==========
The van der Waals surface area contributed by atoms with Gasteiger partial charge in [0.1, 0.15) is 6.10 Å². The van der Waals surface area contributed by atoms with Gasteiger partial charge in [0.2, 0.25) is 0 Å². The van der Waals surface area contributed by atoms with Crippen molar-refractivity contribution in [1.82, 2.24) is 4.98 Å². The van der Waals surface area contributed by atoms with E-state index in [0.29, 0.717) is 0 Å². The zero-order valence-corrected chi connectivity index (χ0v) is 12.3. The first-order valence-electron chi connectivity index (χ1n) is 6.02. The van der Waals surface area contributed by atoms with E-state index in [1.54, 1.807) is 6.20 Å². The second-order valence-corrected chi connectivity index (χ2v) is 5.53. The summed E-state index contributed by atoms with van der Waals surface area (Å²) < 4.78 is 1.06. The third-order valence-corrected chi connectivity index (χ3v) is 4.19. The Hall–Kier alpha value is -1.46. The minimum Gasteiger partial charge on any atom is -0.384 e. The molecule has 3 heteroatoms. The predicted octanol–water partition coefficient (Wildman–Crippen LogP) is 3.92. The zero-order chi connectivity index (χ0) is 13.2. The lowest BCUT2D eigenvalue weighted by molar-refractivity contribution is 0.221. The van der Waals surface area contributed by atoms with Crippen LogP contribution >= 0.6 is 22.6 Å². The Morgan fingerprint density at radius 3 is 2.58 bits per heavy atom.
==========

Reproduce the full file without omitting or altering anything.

The van der Waals surface area contributed by atoms with Gasteiger partial charge in [0.1, 0.15) is 6.10 Å². The van der Waals surface area contributed by atoms with Gasteiger partial charge in [0.2, 0.25) is 0 Å². The van der Waals surface area contributed by atoms with Crippen molar-refractivity contribution in [1.82, 2.24) is 4.98 Å². The van der Waals surface area contributed by atoms with E-state index in [0.29, 0.717) is 0 Å². The zero-order valence-corrected chi connectivity index (χ0v) is 12.3. The first-order valence-electron chi connectivity index (χ1n) is 6.02. The van der Waals surface area contributed by atoms with E-state index in [1.54, 1.807) is 6.20 Å². The second-order valence-corrected chi connectivity index (χ2v) is 5.53. The summed E-state index contributed by atoms with van der Waals surface area (Å²) < 4.78 is 1.06. The third-order valence-corrected chi connectivity index (χ3v) is 4.19. The Hall–Kier alpha value is -1.46. The minimum Gasteiger partial charge on any atom is -0.384 e. The molecule has 3 heteroatoms. The predicted octanol–water partition coefficient (Wildman–Crippen LogP) is 3.92. The zero-order chi connectivity index (χ0) is 13.2. The lowest BCUT2D eigenvalue weighted by molar-refractivity contribution is 0.221. The van der Waals surface area contributed by atoms with Crippen LogP contribution >= 0.6 is 22.6 Å². The Morgan fingerprint density at radius 3 is 2.58 bits per heavy atom.